Wednesday, September 03, 2014

Noted with Pleasure (Beta Males; JPRS citations)

--Eric Selinger

As a companion to Michelle Sagara's recent post on Alpha Males at Dear Author, Elizabeth Vail has written a delightful tribute to "The Appeal of the Beta Male."  There are interesting reflections on the means of seduction that seem to be preferred by Beta heroes, and also about the types of heroines that Beta heroes seem to get paired up with, at least in contemporary fiction.

Some of the heroes she mentions are familiar to, and much loved by, me:  Phin Tucker from Jennifer Crusie's Welcome to Temptation; S. T. Maitland from Prince of Midnight, by Laura Kinsale.  Others, though, are from authors and novels I've never read.  She discusses "Rose Lerner’s magnificent A Lily Among Thorns" (did she just say "magnificent"?), Mary Balogh’s Lord Carew’s Bride, and Marjorie M. Liu’s The Wild Road (a paranormal, with a gargoyle hero).

The comments have offered a number of additional suggestions, including
  • Rupert, in Loretta Chase's Mr. Impossible (from Cleo)
  • Henry Tilney in Jane Austen’s Northanger Abbey, Alex Moore in Jennifer Cruise’s Anyone But You, Theo Mirkwood in Cecilia Grant’s A Lady Awakened, Mark Turner in Courtney Milan’s Unclaimed, and Peeta Mellark in Suzanne Collin’s The Hunger Games trilogy (from Emma Barry)
  • Murphy from [Nora Roberts's] Born in Shame (and Grey from Ice too?) And Ethan from Rising Tides (Imani)
  • Robert Carroway from Suzanne Enoch’s England’s Perfect Hero (Amanda)
Many more have come in overnight, so forgive me if I'm a little behind!

Phin makes an interesting case, because structurally, he's an Alpha:  he's mayor of the town of Temptation, born to power--men from his paternal line have run the town for generations--and possessed of wealth and agency and looks beyond the local norm.  He is, however, bored with and generally uninterested in the position and power he's inherited, and mostly he's there as a catalyst for Sophie's transformation.  There's a fair amount about Phin, Sophie, and the novel here, in the Journal of Popular Romance piece that Kate Moore was kind enough to let me co-author.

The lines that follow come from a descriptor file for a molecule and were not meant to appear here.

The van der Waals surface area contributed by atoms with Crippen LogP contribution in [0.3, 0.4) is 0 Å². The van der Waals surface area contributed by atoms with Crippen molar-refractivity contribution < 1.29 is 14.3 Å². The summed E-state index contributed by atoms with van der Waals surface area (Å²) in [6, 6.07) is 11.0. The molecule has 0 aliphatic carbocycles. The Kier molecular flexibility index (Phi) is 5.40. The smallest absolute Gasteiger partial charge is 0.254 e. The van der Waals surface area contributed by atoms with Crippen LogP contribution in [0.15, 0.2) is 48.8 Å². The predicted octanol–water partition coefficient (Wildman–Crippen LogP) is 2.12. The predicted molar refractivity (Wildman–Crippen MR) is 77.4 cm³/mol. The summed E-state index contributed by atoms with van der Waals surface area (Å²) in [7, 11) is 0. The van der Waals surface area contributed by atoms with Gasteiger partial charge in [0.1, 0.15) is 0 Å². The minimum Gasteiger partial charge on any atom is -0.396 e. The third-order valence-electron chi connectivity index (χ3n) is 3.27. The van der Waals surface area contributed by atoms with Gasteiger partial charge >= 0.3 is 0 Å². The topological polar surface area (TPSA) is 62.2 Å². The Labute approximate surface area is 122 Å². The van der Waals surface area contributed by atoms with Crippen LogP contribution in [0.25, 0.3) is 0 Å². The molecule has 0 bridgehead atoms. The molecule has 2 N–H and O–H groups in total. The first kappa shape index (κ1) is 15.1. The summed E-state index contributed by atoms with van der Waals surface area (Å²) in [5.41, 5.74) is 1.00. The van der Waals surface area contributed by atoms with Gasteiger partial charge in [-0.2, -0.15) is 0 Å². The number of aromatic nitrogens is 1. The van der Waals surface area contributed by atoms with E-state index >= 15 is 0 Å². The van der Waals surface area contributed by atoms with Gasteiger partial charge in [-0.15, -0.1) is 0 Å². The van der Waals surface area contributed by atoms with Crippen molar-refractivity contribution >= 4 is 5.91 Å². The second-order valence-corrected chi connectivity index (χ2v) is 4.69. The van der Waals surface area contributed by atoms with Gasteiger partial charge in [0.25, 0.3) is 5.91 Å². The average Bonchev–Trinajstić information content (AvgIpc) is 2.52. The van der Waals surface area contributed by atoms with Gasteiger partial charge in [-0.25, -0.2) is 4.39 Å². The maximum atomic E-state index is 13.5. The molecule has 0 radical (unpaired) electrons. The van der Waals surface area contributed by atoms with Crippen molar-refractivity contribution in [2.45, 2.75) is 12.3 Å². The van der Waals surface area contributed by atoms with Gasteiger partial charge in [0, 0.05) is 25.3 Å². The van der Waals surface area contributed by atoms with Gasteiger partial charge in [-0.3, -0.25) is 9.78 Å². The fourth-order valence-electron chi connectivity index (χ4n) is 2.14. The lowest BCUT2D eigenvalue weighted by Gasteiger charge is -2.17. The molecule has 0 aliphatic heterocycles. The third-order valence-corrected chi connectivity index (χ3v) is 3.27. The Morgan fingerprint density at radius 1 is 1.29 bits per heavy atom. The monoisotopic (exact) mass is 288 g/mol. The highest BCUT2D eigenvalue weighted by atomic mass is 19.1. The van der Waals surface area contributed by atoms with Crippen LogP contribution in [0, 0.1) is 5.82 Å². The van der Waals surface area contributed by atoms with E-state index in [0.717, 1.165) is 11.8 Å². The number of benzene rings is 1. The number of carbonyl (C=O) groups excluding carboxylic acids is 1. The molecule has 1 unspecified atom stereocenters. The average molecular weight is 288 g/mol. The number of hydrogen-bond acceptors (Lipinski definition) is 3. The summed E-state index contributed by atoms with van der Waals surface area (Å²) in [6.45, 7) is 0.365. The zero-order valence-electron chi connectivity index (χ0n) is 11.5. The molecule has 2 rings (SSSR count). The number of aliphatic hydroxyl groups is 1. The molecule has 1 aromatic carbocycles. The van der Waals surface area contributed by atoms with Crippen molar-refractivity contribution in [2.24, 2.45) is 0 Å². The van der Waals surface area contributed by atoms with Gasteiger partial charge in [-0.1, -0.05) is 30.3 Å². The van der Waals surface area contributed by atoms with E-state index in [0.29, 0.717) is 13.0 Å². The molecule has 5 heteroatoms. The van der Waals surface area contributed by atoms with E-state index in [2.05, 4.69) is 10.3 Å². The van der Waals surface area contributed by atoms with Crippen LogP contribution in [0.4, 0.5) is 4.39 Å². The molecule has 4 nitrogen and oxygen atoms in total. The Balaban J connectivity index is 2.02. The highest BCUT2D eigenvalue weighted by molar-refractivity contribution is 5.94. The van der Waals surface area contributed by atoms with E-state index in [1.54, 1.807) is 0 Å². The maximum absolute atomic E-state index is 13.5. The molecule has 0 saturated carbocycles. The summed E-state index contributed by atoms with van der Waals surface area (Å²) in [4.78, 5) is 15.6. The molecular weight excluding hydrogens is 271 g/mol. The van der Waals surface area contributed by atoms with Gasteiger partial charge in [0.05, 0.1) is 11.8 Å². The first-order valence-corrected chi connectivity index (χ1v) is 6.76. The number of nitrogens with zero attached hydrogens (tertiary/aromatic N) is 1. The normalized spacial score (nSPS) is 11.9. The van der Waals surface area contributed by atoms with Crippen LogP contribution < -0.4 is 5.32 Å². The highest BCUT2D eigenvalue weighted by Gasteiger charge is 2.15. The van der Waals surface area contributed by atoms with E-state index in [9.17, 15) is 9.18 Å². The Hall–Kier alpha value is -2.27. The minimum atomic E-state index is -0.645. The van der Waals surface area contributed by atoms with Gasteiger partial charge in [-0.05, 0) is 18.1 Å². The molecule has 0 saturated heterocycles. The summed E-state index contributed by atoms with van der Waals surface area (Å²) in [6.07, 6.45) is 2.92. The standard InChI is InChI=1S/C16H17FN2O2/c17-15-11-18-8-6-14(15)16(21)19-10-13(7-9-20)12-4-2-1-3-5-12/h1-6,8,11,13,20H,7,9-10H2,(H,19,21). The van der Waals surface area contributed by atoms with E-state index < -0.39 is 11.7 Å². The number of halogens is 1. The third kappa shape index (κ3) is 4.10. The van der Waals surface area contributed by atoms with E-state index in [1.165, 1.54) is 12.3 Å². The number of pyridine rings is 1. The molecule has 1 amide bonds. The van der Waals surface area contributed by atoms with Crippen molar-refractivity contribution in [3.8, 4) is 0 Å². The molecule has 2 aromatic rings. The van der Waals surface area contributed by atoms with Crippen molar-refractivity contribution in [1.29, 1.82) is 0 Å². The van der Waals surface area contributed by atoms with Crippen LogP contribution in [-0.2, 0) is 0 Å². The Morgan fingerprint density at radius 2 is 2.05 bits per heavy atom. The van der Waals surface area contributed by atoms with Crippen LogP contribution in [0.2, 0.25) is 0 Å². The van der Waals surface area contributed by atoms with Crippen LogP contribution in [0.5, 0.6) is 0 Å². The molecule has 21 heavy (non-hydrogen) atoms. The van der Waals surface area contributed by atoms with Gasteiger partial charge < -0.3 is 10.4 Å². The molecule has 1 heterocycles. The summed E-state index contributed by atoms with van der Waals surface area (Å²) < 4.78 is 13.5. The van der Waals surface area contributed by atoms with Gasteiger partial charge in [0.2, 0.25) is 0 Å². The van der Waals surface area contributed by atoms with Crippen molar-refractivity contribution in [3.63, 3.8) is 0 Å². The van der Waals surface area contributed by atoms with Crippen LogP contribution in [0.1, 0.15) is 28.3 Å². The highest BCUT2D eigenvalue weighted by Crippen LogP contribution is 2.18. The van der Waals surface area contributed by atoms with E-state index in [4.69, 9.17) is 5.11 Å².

I can't help but wonder, though, whether Alpha and Beta in these discussions are as useful for us, as analytical terms, as High Mimetic and Low Mimetic, the terms that Laura Vivanco borrows from Frye in For Love and Money.  That is, "Alpha" and "Beta" are useful as terms to describe the discourse that circulates in the romance community, but HM and LM might be more precise when talking about particular characters, especially since authors so often deploy modal counterpoint (also from Frye and from Laura's book) to vary their characterization from passage to passage or scene to scene.


In unrelated but still welcome news, Jonathan A. Allan reports that a recent MA thesis filed at Eastern Washington University cites several pieces from the Journal of Popular Romance Studies.

The thesis is "Eros and Psyche from Apuleius to paranormal romance: a communication analysis of the archetype's message," by Arielle Nicole Reed (2013); you can find it in the EWU Masters Thesis Collection, as Paper 85.  Reed says she's using four JPRS articles, but I could only find three in her bibliography:
  • Allan, J.A. (2011). Theorising male virginity in popular romance novels. Journal of Popular Romance Studies, 2 (1); 
  • Pearce, L. (2011). Romance and repetition: Testing the limits of love. Journal of Popular Romance Studies, 2 (1); and
  • Toscano, A. (2012). A parody of love: The narrative uses of rape in popular romance. Journal of Popular Romance Studies, 2 (2).
Good to know that we have a Very Useful Journal on our hands.  Thanks for the heads-up, Jonathan!

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